Our uniqueness as individuals is an exciting and empowering idea. We all have special gifts. God sees and loves us exactly as we are. But does the blessing of individuality start and stop with us? Suppose the traits and tendencies that make you unlike anyone else were also intended to create a sort of language others could relate to—a way of talking and being and living that people could translate and use to find more meaning in their own life stories.
Sharing what the writer Brené Brown calls our “faith narratives” enables others to move forward. As I reflect on the power of our stories and how they translate, I especially love this passage from Brown’s 2015 bestseller Rising Strong, where she describes her research on shame and vulnerability—and how people reclaimed their stories:
Over half of the participants who talked about experiencing shame in their faith histories also found resilience and healing through spirituality. The majority of them changed their churches or their beliefs, but spirituality and faith remain important parts of their lives. They believed that the sources of shame arose from the earthly, man-made, human-interpreted rules or regulations and the social/community expectations of religion rather than their personal relationships with God or the divine.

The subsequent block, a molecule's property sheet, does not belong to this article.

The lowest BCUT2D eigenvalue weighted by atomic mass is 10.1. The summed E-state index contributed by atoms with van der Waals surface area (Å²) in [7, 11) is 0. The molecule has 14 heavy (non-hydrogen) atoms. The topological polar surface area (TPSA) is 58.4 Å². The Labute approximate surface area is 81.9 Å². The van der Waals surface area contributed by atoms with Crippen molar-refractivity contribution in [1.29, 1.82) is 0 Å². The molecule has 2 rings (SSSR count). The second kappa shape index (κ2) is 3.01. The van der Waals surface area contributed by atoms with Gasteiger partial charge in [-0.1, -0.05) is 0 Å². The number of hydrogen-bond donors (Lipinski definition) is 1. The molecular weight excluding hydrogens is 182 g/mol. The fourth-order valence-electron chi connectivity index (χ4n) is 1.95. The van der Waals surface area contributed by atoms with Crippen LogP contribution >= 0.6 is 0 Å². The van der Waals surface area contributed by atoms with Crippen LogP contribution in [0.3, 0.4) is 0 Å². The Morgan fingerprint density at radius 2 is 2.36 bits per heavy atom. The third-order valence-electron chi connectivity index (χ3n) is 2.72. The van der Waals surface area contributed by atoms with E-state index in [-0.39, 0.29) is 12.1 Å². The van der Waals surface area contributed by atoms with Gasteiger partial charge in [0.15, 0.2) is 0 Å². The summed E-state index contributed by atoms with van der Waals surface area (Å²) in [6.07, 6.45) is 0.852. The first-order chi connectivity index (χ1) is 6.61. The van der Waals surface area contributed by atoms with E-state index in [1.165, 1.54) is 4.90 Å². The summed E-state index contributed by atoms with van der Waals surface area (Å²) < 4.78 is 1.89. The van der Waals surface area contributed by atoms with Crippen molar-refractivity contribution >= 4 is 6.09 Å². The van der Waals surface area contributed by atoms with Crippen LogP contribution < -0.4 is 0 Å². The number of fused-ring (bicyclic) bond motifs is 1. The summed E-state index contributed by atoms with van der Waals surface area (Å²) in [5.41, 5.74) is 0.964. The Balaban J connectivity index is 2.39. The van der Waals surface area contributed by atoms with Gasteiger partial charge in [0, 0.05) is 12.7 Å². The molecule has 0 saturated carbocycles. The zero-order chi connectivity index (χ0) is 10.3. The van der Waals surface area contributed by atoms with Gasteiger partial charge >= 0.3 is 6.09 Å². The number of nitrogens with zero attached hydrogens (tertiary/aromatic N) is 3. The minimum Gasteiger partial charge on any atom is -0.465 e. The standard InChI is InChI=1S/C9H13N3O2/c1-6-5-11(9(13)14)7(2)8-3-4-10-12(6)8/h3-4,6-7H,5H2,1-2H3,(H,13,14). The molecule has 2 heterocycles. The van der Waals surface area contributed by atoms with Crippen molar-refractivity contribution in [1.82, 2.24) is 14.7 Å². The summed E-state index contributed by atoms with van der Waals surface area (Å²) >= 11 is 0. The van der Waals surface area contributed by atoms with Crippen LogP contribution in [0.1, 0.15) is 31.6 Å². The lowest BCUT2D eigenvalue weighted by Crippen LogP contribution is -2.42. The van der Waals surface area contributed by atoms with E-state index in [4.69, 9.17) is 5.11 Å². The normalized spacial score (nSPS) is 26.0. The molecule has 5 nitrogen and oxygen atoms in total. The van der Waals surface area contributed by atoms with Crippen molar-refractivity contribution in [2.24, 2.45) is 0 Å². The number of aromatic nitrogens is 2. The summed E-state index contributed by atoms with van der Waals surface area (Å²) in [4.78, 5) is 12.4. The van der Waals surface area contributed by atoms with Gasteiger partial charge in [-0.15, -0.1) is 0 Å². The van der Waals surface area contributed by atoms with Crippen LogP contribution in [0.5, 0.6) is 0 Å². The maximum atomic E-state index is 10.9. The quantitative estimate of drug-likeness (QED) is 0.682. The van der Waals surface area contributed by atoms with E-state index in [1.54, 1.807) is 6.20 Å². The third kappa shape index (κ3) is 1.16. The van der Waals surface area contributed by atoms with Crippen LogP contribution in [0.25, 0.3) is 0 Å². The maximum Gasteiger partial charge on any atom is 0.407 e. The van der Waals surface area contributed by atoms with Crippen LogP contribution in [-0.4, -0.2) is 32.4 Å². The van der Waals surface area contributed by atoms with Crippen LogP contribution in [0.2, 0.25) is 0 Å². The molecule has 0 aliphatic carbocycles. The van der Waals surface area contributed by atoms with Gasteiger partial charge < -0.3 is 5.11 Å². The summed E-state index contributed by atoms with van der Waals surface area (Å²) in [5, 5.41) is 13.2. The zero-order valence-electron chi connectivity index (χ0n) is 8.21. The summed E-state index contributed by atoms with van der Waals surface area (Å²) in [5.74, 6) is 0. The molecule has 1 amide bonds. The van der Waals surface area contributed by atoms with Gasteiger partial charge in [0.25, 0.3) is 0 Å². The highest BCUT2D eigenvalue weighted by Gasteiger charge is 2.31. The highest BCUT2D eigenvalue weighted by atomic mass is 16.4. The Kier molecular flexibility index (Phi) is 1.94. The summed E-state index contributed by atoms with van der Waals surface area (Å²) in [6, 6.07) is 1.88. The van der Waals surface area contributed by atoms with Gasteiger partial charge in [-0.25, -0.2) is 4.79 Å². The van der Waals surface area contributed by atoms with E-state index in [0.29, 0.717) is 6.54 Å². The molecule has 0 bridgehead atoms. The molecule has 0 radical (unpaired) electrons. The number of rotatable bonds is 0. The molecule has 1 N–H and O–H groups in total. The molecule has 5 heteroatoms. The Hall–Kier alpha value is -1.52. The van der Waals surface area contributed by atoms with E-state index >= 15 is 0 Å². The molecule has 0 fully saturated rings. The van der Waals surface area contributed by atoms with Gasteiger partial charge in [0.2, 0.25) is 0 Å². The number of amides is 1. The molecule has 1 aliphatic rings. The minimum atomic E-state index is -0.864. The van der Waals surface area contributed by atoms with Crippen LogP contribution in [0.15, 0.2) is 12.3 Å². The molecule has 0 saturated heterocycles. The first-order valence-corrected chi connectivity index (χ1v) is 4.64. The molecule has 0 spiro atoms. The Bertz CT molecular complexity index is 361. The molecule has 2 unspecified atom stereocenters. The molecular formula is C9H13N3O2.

Then Brown gets to the point: Our faith narratives must be protected, and we must remember that no person is ordained to judge our divinity or to write the story of our spiritual worthiness.
Our stories matter. Your story matters. This Sunday we’re blessed to have our own Michelle Hughes preaching about the sacredness of story. We look forward to seeing our Chicago Gatherers in place and ready to rejoice in the power of our diverse narratives—and for those of us unable to be there in person, catching the service later in the week when it’s posted on our YouTube channel. Don’t miss this powerful worship experience!
With much love,